Expert Flower Advice From Margot Blair Floral

Flower pro Carly Blair shares her tricks behind styling your wedding day blooms.
by Shelby Simon
peach cake succulents
The Nichols Photographers

Carly Blair

Margot Blair Floral, Austin

What first steps should couples take when it comes to choosing their flowers?

Nature itself is the biggest decision maker when it comes to what flowers you'll see on your wedding day. What it's really going to boil down to is what nature gives us that particular week. Choosing flowers that are not only readily available but will also work well in your climate is key. Having a style you want, as opposed to an exact flower, will give your florist the flexibility they need to be able to make your dreams come true with whatever amazing things they're able to find.

Where should to-be-weds begin with style inspiration and how should they organize it all?

I'm a big visual person, so I highly recommend the use of pictures—the more the better! It's important to recognize what it is you like, or even don't like, about each picture. By doing that you'll start to pick up on common threads and identify the overall style you're attracted to.

What are the biggest pieces of advice you find yourself telling couples throughout the process?

It's important to be flexible. Not only does it make the planning so much more fun and enjoyable for everyone involved, it also allows for some great magic to happen behind the scenes on your actual wedding day. Some of our most notable weddings have been made extra special by last minute substitutions and adjustments when we had the flexibility to get creative.

How can couples personalize their flower arrangements?

One of my favorite ways to do this is to figure out what flowers were in their parents' weddings. Then we can incorporate little details from that throughout the arrangements, like including the mother of the bride's favorite flowers in the bride's bouquet, or a particular flower that the groom gave the bride on their first date or when he proposed. Those are great details to tie in.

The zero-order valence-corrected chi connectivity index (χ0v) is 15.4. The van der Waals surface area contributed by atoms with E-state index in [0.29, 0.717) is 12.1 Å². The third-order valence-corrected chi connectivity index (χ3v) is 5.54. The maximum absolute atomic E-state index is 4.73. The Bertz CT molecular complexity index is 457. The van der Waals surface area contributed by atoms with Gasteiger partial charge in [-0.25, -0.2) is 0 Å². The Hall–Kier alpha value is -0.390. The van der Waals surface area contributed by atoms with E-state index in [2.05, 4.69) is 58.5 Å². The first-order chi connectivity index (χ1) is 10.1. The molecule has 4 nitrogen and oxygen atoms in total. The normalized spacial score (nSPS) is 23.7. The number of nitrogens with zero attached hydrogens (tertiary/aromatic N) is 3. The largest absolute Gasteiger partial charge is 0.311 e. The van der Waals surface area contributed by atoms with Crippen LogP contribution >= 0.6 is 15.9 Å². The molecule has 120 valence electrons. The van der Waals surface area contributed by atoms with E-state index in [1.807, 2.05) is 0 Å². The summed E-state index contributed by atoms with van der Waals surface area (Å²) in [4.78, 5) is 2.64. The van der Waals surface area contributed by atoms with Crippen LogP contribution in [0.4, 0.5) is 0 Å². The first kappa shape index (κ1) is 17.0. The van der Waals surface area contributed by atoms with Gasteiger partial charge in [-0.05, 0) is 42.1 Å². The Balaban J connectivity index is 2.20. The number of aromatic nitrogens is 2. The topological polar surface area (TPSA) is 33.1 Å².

Are there any trends you're really into right now?

For a long time the trend has been to have big, huge arrangements with a lot of different flowers—which is absolutely beautiful. But I'm starting to notice a shift back to things that are a little more minimalistic and streamlined, like making an overflowing arrangement but using only one type of flower. I'm enjoying that challenge right now.

Anything local specific that brides should incorporate into their wedding?

We Southerners have to be considerate of the weather when making our flower choices. That Texas heat is a force to be reckoned with: It will make your light-colored flowers bruise and your fluffy flowers wilt, even when you're using season-appropriate blooms. If you're getting married in the summer, especially if it will be outside, it's a good idea to incorporate plenty of greenery and succulents that will stand up to the heat.

What are some of your favorite ways to incorporate local culture?

Having the arrangements made of the same types of flowers that are in the landscaping is where we get to see the unexpected elements of the area really shine.

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